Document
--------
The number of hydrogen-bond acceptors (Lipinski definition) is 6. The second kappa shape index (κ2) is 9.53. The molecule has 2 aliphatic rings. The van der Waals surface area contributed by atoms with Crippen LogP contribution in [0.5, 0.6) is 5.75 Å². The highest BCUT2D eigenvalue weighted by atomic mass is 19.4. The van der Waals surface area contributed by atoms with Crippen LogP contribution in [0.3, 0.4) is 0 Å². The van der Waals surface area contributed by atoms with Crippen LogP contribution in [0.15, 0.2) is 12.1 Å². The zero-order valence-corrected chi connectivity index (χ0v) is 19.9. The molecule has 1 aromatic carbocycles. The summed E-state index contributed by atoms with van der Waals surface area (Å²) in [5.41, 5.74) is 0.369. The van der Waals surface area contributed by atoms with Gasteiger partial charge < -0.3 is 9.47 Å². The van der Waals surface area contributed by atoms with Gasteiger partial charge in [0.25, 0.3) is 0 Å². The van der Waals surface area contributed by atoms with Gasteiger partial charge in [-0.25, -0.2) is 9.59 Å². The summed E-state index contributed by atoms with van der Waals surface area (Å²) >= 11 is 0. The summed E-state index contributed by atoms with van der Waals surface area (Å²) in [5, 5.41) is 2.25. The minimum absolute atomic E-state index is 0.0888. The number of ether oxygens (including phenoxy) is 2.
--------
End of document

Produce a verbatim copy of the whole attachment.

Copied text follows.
The number of hydrogen-bond acceptors (Lipinski definition) is 6. The second kappa shape index (κ2) is 9.53. The molecule has 2 aliphatic rings. The van der Waals surface area contributed by atoms with Crippen LogP contribution in [0.5, 0.6) is 5.75 Å². The highest BCUT2D eigenvalue weighted by atomic mass is 19.4. The van der Waals surface area contributed by atoms with Crippen LogP contribution in [0.3, 0.4) is 0 Å². The van der Waals surface area contributed by atoms with Crippen LogP contribution in [0.15, 0.2) is 12.1 Å². The zero-order valence-corrected chi connectivity index (χ0v) is 19.9. The molecule has 1 aromatic carbocycles. The summed E-state index contributed by atoms with van der Waals surface area (Å²) in [5.41, 5.74) is 0.369. The van der Waals surface area contributed by atoms with Gasteiger partial charge < -0.3 is 9.47 Å². The van der Waals surface area contributed by atoms with Gasteiger partial charge in [0.25, 0.3) is 0 Å². The van der Waals surface area contributed by atoms with Gasteiger partial charge in [-0.25, -0.2) is 9.59 Å². The summed E-state index contributed by atoms with van der Waals surface area (Å²) >= 11 is 0. The summed E-state index contributed by atoms with van der Waals surface area (Å²) in [5, 5.41) is 2.25. The minimum absolute atomic E-state index is 0.0888. The number of ether oxygens (including phenoxy) is 2.